Divorce Granted Over the Internet from Mexican Court Does Not Impress Alabama Circuit Court
A recent decision by the Alabama Civil Court of Appeals, Hill v. Hill, highlights the fact that ignoring a problem (in this case, a long-ago marriage) won’t make it go away. Raleigh and Beverly Hill were married in January, 1985, when Raleigh was 20 and Beverly was 17 years old, two months after the birth of the Hills’ oldest child. A second child followed two years later, and a third in January of 1988. On July 29, 1988, Raleigh Hill left the family home, in the couples’ only automobile, and never returned. Raleigh didn’t mention to Beverly that he planned to leave. He called several weeks later to tell Beverly that he had moved to Ohio for a better job. The State of Alabama initiated a child support action against Raleigh in 1991, and while he paid child support, he failed to pay spousal support. Neither party attempted to divorce the other (at least, not in the United States) until 2011.
When Raleigh met Erin Cullen in 1999, he told her that he wasn’t married, and the two began to date. The couple got engaged. Shortly before their wedding, Raleigh and his fiancée, realizing that they had no proof of Raleigh’s divorce, searched online and found a purported court in Mexico that would grant two non-citizens a “divorce” in three days. Raleigh did not notify Beverly that he was seeking a divorce, nor did he serve her with process. A number of years later, Raleigh purchased what turned out to be a lucky lottery ticket in his now-home state of North Carolina. In September of 2011, over 20 years after Raleigh had abandoned his wife and three infant children and months after Raleigh had received his lottery winnings and deposited them into his checking account, Beverly filed an action for divorce in Alabama. Although the trial court ordered that the parties’ assets remain in the form they were in when the action for divorce was filed, Raleigh quickly purchased a house with his winnings, listing Cullen as a co-owner. Raleigh attempted to assert that the Mexican divorce had ended the couple’s marriage long before the 2011 lottery win, but the trial court found that divorce to be void, and found instead that Raleigh’s abandonment of Beverly without warning was the sole cause of the divorce. Raleigh asserted that Beverly had no claim to Raleigh’s earnings after 1988, and that Beverly had even claimed single status when filing her tax returns since that year. Ultimately, the trial court awarded Beverly one-half of the after-tax value of Raleigh’s lottery winnings, along with one-half of the value of Raleigh’s retirement account. The Court of Appeals upheld the trial court’s decision in its entirety.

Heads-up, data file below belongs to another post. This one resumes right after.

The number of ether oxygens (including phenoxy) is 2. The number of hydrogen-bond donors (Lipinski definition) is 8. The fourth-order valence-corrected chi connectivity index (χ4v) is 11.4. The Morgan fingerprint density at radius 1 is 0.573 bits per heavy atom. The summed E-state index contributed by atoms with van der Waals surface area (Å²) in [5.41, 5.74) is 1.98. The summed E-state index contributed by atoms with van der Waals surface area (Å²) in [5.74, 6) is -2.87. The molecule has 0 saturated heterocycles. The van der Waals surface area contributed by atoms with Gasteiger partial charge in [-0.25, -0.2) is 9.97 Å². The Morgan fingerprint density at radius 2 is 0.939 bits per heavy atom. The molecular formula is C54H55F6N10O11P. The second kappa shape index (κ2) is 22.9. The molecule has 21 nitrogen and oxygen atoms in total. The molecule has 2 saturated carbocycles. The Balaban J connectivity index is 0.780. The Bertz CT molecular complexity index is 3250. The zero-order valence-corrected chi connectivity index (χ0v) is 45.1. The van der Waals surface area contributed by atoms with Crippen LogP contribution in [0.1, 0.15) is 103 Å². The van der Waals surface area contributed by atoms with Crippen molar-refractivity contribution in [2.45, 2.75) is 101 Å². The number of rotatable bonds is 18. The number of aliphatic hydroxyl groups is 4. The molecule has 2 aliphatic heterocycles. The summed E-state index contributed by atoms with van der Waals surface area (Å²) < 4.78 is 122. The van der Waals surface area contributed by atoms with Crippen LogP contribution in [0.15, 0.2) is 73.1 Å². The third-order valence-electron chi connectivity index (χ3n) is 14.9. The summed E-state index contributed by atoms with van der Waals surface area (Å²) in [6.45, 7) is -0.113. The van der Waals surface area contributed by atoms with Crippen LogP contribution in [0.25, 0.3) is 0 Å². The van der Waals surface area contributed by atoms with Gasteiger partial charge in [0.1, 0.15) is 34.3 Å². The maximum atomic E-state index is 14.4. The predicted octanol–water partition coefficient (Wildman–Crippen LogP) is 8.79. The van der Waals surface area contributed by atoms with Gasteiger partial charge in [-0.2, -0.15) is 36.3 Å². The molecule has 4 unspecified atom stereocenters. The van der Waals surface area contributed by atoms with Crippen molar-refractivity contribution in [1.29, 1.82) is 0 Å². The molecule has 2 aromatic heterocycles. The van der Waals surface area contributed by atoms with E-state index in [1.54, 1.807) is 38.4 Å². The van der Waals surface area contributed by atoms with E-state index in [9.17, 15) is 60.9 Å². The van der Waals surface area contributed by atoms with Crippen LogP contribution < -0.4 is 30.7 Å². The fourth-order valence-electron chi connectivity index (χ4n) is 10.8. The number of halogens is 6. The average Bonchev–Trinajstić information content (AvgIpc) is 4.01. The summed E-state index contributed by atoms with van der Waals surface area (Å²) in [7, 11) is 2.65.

Divorce can be a financially complex and emotionally fraught event in your life. A skillful, compassionate attorney can help make this process as smooth as possible. Contact the attorneys at the Hawkins Law Firm for help with your divorce and other family law matters throughout Arab, Guntersville and surrounding areas.